This is one of my favourite sites, and the first place I visited when I began to research ancient monuments. Rathcroghaun is
also known as Cruachan Ai, and is the ancient capital of the provence of Connaught.
Though the site is best known for its associations with the legendary Queen
Maeve, several of the monuments there date from the neolithic and the majority are most likely from the Bronze age. Rathcroghaun is
mentioned in a huge number of mythological tales, plays a central part in the Cattle Raid of Cooley,
and was the abode of gods and creatures from the Otherworld.
and the nearby site of Carnfree covers an area of about 100 square kilometers
of fine farming and grazing land on the fertile Plains of Roscommon. There are about two-hundred monuments in this
rich region, which include ringforts, barrows, mounds, ancient roads,
standing stones, earthworks, ogham stones, caves and megalithic structures.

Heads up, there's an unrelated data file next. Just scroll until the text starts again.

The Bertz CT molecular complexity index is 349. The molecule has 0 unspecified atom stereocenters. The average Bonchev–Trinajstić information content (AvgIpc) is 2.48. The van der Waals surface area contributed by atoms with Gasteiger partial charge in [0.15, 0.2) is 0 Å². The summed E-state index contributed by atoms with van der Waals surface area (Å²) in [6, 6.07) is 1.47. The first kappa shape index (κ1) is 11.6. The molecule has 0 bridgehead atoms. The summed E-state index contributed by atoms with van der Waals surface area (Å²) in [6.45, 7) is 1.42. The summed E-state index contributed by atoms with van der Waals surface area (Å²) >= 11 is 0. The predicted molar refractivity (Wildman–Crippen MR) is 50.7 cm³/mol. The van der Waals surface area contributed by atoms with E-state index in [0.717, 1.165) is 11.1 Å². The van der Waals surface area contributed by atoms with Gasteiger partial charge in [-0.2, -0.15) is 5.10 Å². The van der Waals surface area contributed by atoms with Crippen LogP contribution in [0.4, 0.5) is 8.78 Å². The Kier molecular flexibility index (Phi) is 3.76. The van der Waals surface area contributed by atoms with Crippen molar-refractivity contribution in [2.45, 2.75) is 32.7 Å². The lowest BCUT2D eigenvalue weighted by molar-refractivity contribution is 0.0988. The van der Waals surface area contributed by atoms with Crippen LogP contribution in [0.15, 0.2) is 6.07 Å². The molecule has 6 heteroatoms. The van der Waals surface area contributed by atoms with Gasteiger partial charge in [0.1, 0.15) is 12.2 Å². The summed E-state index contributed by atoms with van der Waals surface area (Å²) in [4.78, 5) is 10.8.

The largest and best- known of the monuments is the mound of Rathcroghan itself, the palace
of Queen Maeve and ancient capital
of the provence of Connaught.
Queen Maeve's Palace
Queen Maeve's Palace is easy to access, located right by the main road with a car park. The huge mound, which measures about 90 meters in diameter and six meters high, is probably built on a natural hillock, and may have been enlarged several times until it reached its present size. The whole mound is within a much larger enclosure, discovered using geophysics, which is some 360 meters in diameter.
There is a large fallen standing stone 150 meters to the north of the mound. This slim sandstone pillar is known locally as Miosgaun Maeve, or Maeve's Lump of Butter, the same name as the great passage-grave on Knocknarea, the traditional burial site of Queen Maeve. The stone was at least 2.6 meters tall when standing.
Archaeological geophysical research has found traces of several features under the surface of the mound. At one stage it probably had a large timber building or henge on the top. The remains of a smaller mound or barrow can be seen at the centre of the flat top. Two causeways lead up to the platform from ground level, one from the east side, the other from the west.